What’s possible in the world of television isn’t necessarily possible in real life. In reality, one can’t throw a last-minute “fancy” party that turns out to be an impromptu wedding. But it’s possible to do that in the wacky world of Parks and Recreation. It’s possible for everyone to show up on such short notice. It’s possible for April and Andy to get married after only having dated for a month. Whether that possibility translates to acceptance is a matter of personal taste, of course. In some sense, “Fancy Party” was a test of the viewers’ suspension of disbelief, and I think it illustrates an important point about the tools that are at the show’s disposal.

The mockumentary format presents viewers with a sort of hyperreality, a candid window into the characters’ lives. Nothing is filtered, and nothing is adulterated. However, a comedy must also push the bounds of reality. Sure, there’s humour to be found in everyday life, but imagine filming 22 minutes of your own life and showing it to strangers. It’s unlikely that you’d generate many laughs. Thus, Parks and Recreation has to walk a fine tightrope, creating an odd but effective juxtaposition of the hyperreal and the surreal.

More often than not, the show has relied on the town of Pawnee to provide the surreal. The town is, in some sense, its own character, with its own twisted, satirical history. And like a live-action Springfield, in that town, we find a cast of colourful characters, like Joan Callamezzo, Shauna Malwae-Tweep, and Perd Hapley. “Fancy Party” featured some such familiar faces – Jean-Ralphio, Ben and Derek, April’s sister – but the setting of Pawnee didn’t figure heavily. Without the town’s usual insanity to distort reality, this episode had to rely on another source of craziness: the Ludgate/Dwyer nuptials.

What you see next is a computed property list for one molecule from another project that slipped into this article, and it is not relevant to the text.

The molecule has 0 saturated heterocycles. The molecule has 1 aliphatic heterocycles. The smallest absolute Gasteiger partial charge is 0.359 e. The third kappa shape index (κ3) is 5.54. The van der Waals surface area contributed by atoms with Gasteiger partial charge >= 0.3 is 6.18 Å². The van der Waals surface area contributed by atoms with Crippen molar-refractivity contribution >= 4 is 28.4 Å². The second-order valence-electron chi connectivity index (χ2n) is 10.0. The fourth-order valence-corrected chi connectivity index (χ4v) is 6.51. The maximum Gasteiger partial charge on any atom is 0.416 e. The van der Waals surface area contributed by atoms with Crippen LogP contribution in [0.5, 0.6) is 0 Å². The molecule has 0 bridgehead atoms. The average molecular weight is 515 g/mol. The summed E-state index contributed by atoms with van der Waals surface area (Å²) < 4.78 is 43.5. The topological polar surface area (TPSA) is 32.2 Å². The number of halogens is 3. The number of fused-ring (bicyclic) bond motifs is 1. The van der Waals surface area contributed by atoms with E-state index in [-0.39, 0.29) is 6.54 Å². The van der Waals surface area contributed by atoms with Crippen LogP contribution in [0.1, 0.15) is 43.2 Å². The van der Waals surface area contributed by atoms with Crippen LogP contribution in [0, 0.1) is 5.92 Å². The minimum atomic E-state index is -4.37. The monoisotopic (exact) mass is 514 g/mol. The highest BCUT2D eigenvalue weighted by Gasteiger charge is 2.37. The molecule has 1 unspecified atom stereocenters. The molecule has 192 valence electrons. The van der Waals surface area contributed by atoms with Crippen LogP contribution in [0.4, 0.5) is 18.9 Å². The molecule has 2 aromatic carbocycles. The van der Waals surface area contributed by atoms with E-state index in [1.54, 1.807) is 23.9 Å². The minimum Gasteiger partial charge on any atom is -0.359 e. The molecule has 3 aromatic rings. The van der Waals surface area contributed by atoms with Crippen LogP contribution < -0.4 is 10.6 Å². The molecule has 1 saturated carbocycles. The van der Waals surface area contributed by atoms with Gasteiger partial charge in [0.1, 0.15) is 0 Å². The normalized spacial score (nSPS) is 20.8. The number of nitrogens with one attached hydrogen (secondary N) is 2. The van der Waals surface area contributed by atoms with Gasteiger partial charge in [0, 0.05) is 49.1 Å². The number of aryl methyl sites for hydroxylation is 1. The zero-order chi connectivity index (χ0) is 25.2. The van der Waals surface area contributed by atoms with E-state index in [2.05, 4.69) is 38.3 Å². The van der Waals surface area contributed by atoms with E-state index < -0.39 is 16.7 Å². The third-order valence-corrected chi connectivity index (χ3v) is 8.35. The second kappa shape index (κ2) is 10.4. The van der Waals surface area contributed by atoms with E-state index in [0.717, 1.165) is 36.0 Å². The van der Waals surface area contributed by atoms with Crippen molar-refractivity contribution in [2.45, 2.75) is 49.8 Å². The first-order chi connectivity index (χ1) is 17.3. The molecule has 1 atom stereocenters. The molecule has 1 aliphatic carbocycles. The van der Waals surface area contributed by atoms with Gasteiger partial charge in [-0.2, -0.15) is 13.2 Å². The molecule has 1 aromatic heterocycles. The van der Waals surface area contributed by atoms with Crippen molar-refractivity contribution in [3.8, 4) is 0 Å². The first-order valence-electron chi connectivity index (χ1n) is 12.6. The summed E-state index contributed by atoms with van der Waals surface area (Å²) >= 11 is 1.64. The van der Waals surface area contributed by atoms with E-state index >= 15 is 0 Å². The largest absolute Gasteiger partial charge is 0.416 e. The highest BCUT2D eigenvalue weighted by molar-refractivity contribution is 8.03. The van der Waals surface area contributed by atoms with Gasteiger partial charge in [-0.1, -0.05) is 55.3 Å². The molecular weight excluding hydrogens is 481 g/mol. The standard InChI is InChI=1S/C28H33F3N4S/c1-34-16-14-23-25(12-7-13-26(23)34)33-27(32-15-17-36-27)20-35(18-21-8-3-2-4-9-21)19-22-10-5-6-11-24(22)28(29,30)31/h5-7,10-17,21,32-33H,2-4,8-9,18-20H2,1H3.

There are likely many viewers who won’t be able to suspend their disbelief and enjoy this episode, and I understand where they’re coming from. Five or six episodes ago, April and Andy weren’t even together, and now the audience is being asked to accept that main characters, who usually help ground the show while the likes of Marcia Langman and Bill Dexhart push it towards insanity, are driving the ridiculousness. But here’s the brilliance of Parks and Recreation: instead of just acknowledging with a meta-gag that April and Andy were being hasty and crazy, the show incorporated that acknowledgment into the plot. Leslie thought the whole thing was crazy. The other characters were simultaneously confused and amused.

That’s what made the wedding plot work. It involved a “real” wedding with “real” consequences. Even if it was an only-on-TV sort of thing, it worked because it was “real” to the characters. Plus, in the end, the episode managed to have its cake and eat it too. Sure, Andy and April were rushing their relationship, but as Ron reminded Leslie, different things work for different people. He’s a fountain of wisdom.

He’s also a fountain of hilarity. I laughed out loud at him pulling out his own tooth and at his talking-head segment about the proper way to burn an ex-wife effigy. The rest of the A-plot was sprinkled with plenty of other little chuckle-worthy bits, including the dead bird and Andy’s “big words” speech.

Overall, the A-plot about Andy and April’s wedding managed to pull off several impressive feats. It made me believe that Andy and April would rush into a wedding while also acknowledging and addressing how crazy it was. It was funny yet touching. And it was sweet without being cloying. This was Parks and Recreation at its best.

On the flipside, the B- and C-plots worked less well. As much as I love Donna, I think I’m ready to move on from storylines that revolve around Ann’s dating woes. Ann is a far more interesting character than her recent plot lines would suggest. As for the idea that Ben would move back to Indianapolis, I think that TV needs to abandon those kinds of plots in general. Viewers aren’t stupid. They know that cast members don’t just leave like that. I knew that there was never any possibility that Ben would actually move, so I was unable to invest in the story. But I did appreciate that Leslie wanted Ben to stay and told him so.

At any rate, I don’t want to dwell too much on what didn’t work because on the whole, “Fancy Party” was a pretty fantastic episode of Parks and Recreation. It also demonstrated to me that the show has the ability to tell a very unrealistic story and ground it in real emotion. It’s a new tool that, if used sparingly, could greatly expand the show’s storytelling possibilities.

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